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Universal health care in Europe much lower cost than broken US health care system
Key Excerpts from Article on Website of San Francisco Chronicle (San Francisco's leading newspaper)

San Francisco Chronicle (San Francisco's leading newspaper), November 29, 2009
Posted: December 9th, 2009

Critics point to Canada and Britain as the poster children of what could happen here with a "government takeover" of health coverage. But three other wealthy nations - the Netherlands, Switzerland and Germany - offer much closer parallels, as well as lessons. Health care systems in the three nations more closely resemble the U.S. system of insurance-based coverage. Holland and Switzerland rely exclusively on private insurance, and all three rely on private doctors. The three European nations deliver universal coverage and world-class quality at a fraction of what Americans spend. All of them require that everyone purchase insurance, make sure everyone can afford it and ban insurers from such practices as refusing to cover the sick that are common in the United States. European health care is universal, but contrary to popular perception, it is not all nationalized. Most of Europe spends about 10 percent of its national income on health care and covers everyone. The United States will spend 18 percent this year and leave 47 million people uninsured. Europe has more doctors, more hospital beds and more patient visits than the United States. Take Switzerland: 4.9 doctors per thousand residents compared with 2.4 in the United States. And cost? The average cost for a hospital stay is $9,398 in relatively high-cost Switzerland and $17,206 in the United States.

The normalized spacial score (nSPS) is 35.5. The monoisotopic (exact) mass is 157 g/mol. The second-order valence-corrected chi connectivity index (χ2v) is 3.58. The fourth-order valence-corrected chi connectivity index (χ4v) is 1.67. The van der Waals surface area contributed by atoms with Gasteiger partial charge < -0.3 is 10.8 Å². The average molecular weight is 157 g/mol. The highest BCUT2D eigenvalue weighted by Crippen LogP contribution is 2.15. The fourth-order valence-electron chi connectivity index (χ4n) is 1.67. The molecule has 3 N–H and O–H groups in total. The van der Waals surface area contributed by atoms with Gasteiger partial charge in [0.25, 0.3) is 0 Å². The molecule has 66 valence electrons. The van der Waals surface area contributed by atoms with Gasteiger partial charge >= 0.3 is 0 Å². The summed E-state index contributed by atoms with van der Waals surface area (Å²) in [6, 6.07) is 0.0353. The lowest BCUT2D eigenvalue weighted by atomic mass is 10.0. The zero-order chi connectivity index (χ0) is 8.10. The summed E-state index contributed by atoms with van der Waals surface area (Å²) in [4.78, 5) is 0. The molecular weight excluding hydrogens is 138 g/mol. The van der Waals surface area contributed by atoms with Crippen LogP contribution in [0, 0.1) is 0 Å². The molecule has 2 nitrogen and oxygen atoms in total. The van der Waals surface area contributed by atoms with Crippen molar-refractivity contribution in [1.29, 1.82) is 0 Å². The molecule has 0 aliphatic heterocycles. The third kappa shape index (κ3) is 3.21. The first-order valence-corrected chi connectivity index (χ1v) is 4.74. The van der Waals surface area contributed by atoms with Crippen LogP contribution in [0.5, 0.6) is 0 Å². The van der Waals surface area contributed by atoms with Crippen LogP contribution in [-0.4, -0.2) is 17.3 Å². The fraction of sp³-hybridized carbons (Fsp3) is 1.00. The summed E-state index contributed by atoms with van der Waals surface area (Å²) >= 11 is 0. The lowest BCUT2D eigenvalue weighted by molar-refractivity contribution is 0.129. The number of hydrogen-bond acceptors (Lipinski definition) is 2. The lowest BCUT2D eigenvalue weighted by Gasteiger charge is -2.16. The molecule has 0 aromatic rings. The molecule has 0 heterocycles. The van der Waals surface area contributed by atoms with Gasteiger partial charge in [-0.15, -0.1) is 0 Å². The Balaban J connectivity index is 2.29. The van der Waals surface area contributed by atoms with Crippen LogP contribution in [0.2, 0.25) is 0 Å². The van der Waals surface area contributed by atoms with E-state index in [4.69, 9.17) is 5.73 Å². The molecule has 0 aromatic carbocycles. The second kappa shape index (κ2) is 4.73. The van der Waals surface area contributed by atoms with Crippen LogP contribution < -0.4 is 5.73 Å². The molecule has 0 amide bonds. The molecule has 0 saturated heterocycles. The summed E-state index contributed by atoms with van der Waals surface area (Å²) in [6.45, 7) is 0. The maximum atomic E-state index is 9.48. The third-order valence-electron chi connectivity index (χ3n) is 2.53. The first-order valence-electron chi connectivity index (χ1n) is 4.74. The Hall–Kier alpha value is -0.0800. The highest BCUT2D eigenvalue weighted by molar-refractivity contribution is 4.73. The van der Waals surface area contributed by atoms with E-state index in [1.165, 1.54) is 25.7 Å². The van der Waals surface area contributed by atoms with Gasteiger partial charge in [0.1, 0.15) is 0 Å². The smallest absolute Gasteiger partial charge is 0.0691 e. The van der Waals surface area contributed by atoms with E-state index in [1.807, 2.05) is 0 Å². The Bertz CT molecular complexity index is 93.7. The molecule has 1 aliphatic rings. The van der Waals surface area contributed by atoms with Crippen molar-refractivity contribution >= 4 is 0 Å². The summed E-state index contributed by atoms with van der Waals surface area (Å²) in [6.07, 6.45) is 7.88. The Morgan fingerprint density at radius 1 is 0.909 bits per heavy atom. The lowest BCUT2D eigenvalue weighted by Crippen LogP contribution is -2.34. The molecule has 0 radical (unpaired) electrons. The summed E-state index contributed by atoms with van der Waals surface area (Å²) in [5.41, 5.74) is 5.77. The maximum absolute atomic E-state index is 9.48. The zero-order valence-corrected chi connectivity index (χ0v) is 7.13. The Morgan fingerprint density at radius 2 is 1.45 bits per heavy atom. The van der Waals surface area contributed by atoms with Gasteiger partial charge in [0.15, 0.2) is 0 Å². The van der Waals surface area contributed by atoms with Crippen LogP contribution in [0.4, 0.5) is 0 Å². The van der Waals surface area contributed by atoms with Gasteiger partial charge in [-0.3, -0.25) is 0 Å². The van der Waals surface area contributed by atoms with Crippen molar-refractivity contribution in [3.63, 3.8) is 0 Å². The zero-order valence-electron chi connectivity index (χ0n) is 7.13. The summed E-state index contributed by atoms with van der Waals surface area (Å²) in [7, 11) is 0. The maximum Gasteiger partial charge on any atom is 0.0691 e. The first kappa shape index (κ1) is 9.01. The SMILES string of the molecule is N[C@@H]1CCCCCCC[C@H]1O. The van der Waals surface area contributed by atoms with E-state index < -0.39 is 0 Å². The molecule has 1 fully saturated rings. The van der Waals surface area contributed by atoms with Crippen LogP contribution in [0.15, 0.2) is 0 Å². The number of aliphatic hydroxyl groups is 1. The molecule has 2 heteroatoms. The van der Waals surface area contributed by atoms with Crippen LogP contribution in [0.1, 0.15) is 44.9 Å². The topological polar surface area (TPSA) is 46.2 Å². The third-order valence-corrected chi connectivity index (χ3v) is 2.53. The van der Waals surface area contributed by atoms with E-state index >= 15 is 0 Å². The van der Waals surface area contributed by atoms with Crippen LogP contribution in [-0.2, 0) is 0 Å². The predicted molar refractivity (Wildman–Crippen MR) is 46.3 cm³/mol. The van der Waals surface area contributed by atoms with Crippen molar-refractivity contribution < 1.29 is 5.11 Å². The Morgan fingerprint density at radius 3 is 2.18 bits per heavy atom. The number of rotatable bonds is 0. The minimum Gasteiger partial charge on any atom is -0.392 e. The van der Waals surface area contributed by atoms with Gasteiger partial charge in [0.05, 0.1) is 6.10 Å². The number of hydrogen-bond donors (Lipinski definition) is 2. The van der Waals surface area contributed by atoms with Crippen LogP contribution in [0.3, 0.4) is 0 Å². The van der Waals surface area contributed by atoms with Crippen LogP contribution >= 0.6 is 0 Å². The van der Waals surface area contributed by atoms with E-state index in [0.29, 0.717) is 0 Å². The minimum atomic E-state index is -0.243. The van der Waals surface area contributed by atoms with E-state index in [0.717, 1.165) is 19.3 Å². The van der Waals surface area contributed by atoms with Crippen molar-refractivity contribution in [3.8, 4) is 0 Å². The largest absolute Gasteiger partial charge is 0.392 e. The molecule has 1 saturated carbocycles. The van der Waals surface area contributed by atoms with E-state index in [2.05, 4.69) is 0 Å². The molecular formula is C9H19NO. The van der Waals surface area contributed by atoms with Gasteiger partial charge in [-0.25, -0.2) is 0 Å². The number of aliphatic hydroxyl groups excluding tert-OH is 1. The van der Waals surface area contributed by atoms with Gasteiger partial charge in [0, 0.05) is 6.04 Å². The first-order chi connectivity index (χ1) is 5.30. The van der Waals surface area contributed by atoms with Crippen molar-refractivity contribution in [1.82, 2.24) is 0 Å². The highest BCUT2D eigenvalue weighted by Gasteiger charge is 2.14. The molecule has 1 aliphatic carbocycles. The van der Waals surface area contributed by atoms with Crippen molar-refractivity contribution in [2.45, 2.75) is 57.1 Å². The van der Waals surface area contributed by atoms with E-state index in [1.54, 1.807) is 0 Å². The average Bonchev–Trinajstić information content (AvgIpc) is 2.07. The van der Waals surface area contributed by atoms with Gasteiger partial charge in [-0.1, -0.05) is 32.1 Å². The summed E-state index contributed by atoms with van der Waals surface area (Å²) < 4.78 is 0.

Note: Maybe it boils down to whether we want our health controlled more by profit motive or by government bureaucracies One thing is for sure, the average U.S. citizen is getting much less for a greater cost than those in other developed countries.

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